In the Northwest, special operations trainees already practice diving, swimming, observation techniques, moving across beaches onto land and the launching and recovery of submersible watercraft.

In the updated proposal, they would practice using new technology, such as unmanned aircraft systems, unmanned underwater vehicles and remotely operated vehicles.

They would also go through building-clearing simulations with training weapons that shoot water-soluble plastic or paint pellets. They would practice high-angle climbing techniques, such as negotiating cliffs and rock faces "to develop infiltration and retrieval of climbing equipment techniques."

These types of training exercises were "added to reflect what the trainees may be asked to do on a mission," Murray said.

Even with the increased frequency of training exercises and group sizes, Murray said it should have a negligible impact on the community because one of the primary training goals is for operators to learn how to move without being noticed.

"Keep in mind, as part of the rigorous training, the trainees learn skills needed to avoid detection along with the goal of leaving no trace of their presence during or after training activities but to also ensure naval special operations personnel are prepared for deployment worldwide," she said

The training would not use live-fire ammunition, explosive detonations or manned air operations. Trainees would be prohibited from leaving trash or gear behind, digging, cutting or removing vegetation, climbing trees, or building campfires or other infrastructure. They would rarely reuse travel routes to minimize the impact on the training environment.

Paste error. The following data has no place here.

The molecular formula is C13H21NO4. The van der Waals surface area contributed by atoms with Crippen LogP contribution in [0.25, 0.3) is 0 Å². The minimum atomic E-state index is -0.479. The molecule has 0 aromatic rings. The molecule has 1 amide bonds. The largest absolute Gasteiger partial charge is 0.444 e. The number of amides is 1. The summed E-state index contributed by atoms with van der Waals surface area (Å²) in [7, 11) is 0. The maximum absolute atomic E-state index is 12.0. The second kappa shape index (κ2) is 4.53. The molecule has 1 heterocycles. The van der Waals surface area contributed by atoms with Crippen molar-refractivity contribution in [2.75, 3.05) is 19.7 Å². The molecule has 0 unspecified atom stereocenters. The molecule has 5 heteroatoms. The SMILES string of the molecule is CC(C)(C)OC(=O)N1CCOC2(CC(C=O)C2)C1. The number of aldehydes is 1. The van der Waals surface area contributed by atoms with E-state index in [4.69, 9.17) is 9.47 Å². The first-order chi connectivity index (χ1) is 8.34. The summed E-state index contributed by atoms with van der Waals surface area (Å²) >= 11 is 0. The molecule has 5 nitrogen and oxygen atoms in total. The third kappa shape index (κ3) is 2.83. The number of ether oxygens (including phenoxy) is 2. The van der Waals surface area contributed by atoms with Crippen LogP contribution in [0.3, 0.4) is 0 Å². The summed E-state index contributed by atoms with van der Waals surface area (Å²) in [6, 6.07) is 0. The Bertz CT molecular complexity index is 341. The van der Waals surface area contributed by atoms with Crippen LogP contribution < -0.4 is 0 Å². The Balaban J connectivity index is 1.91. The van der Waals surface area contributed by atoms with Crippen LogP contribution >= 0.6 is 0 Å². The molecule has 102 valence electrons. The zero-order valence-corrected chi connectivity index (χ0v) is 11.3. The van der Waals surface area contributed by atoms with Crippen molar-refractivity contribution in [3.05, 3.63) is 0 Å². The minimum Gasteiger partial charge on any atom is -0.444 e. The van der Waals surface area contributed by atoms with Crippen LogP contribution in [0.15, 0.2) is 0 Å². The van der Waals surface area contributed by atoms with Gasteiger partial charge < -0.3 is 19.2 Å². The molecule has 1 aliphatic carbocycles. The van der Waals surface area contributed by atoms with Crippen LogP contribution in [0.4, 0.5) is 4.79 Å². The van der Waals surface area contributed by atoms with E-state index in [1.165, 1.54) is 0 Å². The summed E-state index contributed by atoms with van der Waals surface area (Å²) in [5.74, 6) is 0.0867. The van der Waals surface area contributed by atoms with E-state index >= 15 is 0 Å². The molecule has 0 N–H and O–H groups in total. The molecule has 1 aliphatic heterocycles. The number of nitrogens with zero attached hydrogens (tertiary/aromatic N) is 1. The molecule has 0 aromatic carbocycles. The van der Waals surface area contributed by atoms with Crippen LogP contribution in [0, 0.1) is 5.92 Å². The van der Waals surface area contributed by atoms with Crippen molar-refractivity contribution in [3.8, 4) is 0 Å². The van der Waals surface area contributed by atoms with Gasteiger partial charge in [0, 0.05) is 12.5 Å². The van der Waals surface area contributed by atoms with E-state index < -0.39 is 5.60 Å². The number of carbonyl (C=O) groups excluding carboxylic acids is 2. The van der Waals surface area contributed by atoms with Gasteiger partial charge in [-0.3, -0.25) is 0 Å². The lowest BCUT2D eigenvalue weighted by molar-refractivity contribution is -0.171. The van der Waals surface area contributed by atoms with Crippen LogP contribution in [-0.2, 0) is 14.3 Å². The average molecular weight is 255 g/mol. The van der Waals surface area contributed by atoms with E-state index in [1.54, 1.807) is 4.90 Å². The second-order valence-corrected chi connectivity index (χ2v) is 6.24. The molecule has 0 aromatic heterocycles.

Murray said the Northwest presents a unique set of conditions that prepare trainees for missions in any and all situations.

"Puget Sound, including Hood Canal, as well as the southwestern Washington coast offer unique and varied aquatic-coastal conditions which create opportunities for realistic and challenging special operations training in a safe, sheltered, cold-water environment," Murray said.

Those "realistic" conditions include operating in rain, fog, and low visibility. Trainees are able to practice navigating tides and currents that replicate many extreme and diverse conditions found in waterways across the globe, and the Northwest offers the opportunity to practice that navigation in both open-ocean and inland waterways.

Murray estimated the Navy would make a decision on whether to proceed with the proposed training schedule sometime late summer or fall, at which time increased training activities would begin.

The Navy will host three public meetings in February, all from 5 to 8 p.m., for the public to learn more about the proposal and comment on it.

The first will be held on Feb. 6, at the North Kitsap High School Commons in Poulsbo at 1780 NE Hostmark St. Meetings will follow Feb. 7 in Port Townsend and Feb. 8 in Oak Harbor.

The Navy will also accept comments through Feb. 21 via email at nwnepa@navy.mil or by written comments mailed to Naval Facilities Engineering Command Northwest, Attention: Project Manager, EV21.AW at 1101 Tautog Circle, Suite 203, Silverdale, WA 98315.

The proposal can be found at https://navfac.navy.mil/NSOEA.

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©2018 the KitsapSun (Bremerton, Wash.)